Friday, March 11, 2005

 

"The Ones Who Work For Them" vs. the rest of us

It's fascinating to watch this Administration work. Recently it has dispatched Republican Congresspeople home for the explicit purpose of selling the President's Social Security plan to constituents. Currently, Administration heavies are on a 60-city tour with the same marching orders.

Isn't this backwards? Our representatives are supposed to represent us, aren't they? Shouldn't they be listening instead of selling?

I suppose that wouldn't work, though, because if they were to listen, they'd hear loud and clear that Americans don't want Social Security "reformed" (i.e., dismantled).

Meanwhile, the model for the Republicans' Social Security plan is becoming clearer. It appears to be Chile, where the private-account investment scheme has been in force for a decade and a half.

The Chilean model works extremely well...for salaried full-time employees.

The only problem with it is that half the Chilean work force consists of unsalaried, self-employed, part-time, or seasonal workers. Chile's investment-based retirement plan doesn't work for them. It also doesn't work for the poorest Chileans, who live hand-to-mouth. They can't afford to set aside the mandatory 10% for their retirement, so they don't.

• • •

My growing suspicion is that the current socio-governmental crisis in America is most accurately framed as a war between corporate culture and the rest of us. Corporate culture doesn't want universal health care, for instance, because corporations already provide health insurance for their employees. Beyond the subset "the ones who work for us" of the set "all Americans," they don't care. It explains why the Bush Administration spends extremely heavily on the Military-Industrial-Congressional Complex (President Eisenhower's original name for the phenomenon), while shorting individual Americans, such as, oh, you know, soldiers. And their families. It explains why Congress would make bankruptcy harder on people than it already is, even though the whole point of bankruptcy is to give people a second chance--because, after exhorting the public at every turn to pile on the credit card debt and trade away its hard-earned home equity, lenders want to squeeze every last drop of blood out of the turnips that fall off the truck. The new bankruptcy law is lender-friendly, not citizen-friendly.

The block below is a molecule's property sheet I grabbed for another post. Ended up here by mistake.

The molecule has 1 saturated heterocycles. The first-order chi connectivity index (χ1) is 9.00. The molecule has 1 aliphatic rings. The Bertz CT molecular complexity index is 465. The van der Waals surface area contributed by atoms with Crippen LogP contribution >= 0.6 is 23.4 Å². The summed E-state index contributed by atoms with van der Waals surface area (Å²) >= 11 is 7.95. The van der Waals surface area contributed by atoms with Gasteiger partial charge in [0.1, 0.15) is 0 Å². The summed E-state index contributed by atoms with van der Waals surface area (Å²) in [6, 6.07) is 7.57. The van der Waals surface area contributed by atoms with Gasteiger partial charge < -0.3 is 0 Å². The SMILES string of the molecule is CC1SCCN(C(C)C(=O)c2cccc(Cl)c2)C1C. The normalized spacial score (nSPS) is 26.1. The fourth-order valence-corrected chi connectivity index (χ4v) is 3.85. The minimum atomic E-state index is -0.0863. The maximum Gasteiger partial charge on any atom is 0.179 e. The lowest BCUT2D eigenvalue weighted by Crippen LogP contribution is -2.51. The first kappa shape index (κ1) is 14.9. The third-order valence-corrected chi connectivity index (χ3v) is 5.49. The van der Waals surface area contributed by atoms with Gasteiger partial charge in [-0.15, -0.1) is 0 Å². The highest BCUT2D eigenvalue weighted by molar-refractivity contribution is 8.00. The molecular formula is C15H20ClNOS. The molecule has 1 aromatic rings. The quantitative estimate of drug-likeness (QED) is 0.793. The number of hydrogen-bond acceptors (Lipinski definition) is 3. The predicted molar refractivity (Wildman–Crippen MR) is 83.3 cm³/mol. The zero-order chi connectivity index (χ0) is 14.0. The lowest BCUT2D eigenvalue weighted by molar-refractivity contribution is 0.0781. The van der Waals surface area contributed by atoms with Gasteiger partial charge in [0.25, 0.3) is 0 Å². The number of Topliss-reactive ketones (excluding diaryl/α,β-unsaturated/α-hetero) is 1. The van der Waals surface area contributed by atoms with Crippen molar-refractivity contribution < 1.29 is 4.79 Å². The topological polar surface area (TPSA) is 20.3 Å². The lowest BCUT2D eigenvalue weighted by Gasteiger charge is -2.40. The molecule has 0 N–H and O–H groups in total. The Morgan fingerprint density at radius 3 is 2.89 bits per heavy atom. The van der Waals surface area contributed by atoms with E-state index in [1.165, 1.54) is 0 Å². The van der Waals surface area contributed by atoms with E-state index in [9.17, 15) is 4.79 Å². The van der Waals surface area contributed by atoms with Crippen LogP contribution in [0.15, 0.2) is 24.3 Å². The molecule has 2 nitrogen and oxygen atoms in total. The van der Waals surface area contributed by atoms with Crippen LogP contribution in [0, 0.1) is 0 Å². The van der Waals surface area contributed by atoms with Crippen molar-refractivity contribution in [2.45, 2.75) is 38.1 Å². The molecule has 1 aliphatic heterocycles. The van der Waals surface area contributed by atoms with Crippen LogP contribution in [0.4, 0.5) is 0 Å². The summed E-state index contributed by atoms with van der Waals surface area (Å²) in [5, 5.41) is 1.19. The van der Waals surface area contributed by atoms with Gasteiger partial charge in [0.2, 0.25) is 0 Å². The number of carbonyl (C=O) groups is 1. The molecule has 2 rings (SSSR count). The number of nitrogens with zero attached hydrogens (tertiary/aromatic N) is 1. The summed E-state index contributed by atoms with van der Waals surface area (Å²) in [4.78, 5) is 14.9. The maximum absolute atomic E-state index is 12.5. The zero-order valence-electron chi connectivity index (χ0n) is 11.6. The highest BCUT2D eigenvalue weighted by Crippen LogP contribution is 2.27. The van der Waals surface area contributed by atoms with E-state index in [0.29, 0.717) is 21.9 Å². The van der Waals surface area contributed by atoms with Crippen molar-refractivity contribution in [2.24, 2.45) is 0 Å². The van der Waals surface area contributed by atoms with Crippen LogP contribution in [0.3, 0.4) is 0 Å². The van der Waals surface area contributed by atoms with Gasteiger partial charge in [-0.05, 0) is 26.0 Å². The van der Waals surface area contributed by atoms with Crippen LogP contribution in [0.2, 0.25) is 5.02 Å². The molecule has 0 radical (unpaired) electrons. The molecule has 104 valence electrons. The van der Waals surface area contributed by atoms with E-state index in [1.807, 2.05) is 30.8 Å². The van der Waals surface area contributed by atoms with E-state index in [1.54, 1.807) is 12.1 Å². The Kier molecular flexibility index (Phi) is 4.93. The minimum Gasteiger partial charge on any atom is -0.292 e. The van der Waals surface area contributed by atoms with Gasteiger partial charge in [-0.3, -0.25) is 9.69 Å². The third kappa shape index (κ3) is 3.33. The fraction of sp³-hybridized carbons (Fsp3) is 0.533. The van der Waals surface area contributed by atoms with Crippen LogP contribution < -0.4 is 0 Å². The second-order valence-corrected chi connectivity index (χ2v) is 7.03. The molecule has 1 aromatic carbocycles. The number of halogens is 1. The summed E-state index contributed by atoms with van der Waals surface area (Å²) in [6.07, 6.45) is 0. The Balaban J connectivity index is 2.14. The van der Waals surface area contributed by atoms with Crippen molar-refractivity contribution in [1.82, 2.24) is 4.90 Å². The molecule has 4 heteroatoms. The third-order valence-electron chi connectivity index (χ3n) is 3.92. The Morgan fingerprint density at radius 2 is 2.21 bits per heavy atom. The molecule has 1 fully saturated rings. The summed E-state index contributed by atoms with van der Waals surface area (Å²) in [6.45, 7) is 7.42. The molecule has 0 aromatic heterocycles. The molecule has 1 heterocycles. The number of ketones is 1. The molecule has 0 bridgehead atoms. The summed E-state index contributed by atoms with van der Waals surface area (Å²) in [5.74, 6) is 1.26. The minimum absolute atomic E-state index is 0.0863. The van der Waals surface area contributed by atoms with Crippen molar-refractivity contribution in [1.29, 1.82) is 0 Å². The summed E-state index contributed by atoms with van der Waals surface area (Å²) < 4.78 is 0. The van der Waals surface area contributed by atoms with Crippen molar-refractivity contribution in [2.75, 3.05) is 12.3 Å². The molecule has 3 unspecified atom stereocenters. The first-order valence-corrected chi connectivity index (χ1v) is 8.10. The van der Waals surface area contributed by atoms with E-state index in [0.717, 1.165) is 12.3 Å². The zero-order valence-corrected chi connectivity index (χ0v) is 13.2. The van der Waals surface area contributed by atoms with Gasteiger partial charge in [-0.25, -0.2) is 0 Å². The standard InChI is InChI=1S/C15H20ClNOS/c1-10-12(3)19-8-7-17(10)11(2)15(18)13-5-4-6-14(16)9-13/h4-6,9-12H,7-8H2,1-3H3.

Within this framework, it makes perfect sense that the Bush Administration would support a Social Security retirement plan that will primarily benefit salaried corporate employees, but that shortchanges the very people who will need it the most.



The Quotidian Meander


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